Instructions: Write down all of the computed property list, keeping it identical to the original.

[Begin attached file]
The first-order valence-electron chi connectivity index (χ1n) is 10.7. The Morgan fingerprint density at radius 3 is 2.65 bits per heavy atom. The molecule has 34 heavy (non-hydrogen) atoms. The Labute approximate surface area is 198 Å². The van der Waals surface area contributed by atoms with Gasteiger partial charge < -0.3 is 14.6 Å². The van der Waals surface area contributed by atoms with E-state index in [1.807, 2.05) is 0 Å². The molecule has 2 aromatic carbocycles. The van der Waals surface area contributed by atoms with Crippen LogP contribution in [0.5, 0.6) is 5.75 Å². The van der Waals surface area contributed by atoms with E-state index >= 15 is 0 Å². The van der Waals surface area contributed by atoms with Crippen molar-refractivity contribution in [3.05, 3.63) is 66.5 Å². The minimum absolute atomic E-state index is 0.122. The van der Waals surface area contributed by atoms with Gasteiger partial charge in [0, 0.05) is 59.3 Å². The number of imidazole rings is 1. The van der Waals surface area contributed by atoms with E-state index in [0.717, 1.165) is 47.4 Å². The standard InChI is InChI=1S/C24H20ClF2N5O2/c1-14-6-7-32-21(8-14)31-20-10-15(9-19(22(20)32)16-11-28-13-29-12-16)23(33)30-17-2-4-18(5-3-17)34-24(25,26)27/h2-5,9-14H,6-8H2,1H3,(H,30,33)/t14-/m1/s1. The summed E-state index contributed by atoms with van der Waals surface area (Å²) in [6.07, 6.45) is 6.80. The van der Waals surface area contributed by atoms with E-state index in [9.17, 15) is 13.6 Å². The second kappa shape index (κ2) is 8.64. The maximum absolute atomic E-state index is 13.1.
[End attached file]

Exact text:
The first-order valence-electron chi connectivity index (χ1n) is 10.7. The Morgan fingerprint density at radius 3 is 2.65 bits per heavy atom. The molecule has 34 heavy (non-hydrogen) atoms. The Labute approximate surface area is 198 Å². The van der Waals surface area contributed by atoms with Gasteiger partial charge < -0.3 is 14.6 Å². The van der Waals surface area contributed by atoms with E-state index in [1.807, 2.05) is 0 Å². The molecule has 2 aromatic carbocycles. The van der Waals surface area contributed by atoms with Crippen LogP contribution in [0.5, 0.6) is 5.75 Å². The van der Waals surface area contributed by atoms with E-state index >= 15 is 0 Å². The van der Waals surface area contributed by atoms with Crippen molar-refractivity contribution in [3.05, 3.63) is 66.5 Å². The minimum absolute atomic E-state index is 0.122. The van der Waals surface area contributed by atoms with Gasteiger partial charge in [0, 0.05) is 59.3 Å². The number of imidazole rings is 1. The van der Waals surface area contributed by atoms with E-state index in [0.717, 1.165) is 47.4 Å². The standard InChI is InChI=1S/C24H20ClF2N5O2/c1-14-6-7-32-21(8-14)31-20-10-15(9-19(22(20)32)16-11-28-13-29-12-16)23(33)30-17-2-4-18(5-3-17)34-24(25,26)27/h2-5,9-14H,6-8H2,1H3,(H,30,33)/t14-/m1/s1. The summed E-state index contributed by atoms with van der Waals surface area (Å²) in [6.07, 6.45) is 6.80. The van der Waals surface area contributed by atoms with E-state index in [9.17, 15) is 13.6 Å². The second kappa shape index (κ2) is 8.64. The maximum absolute atomic E-state index is 13.1.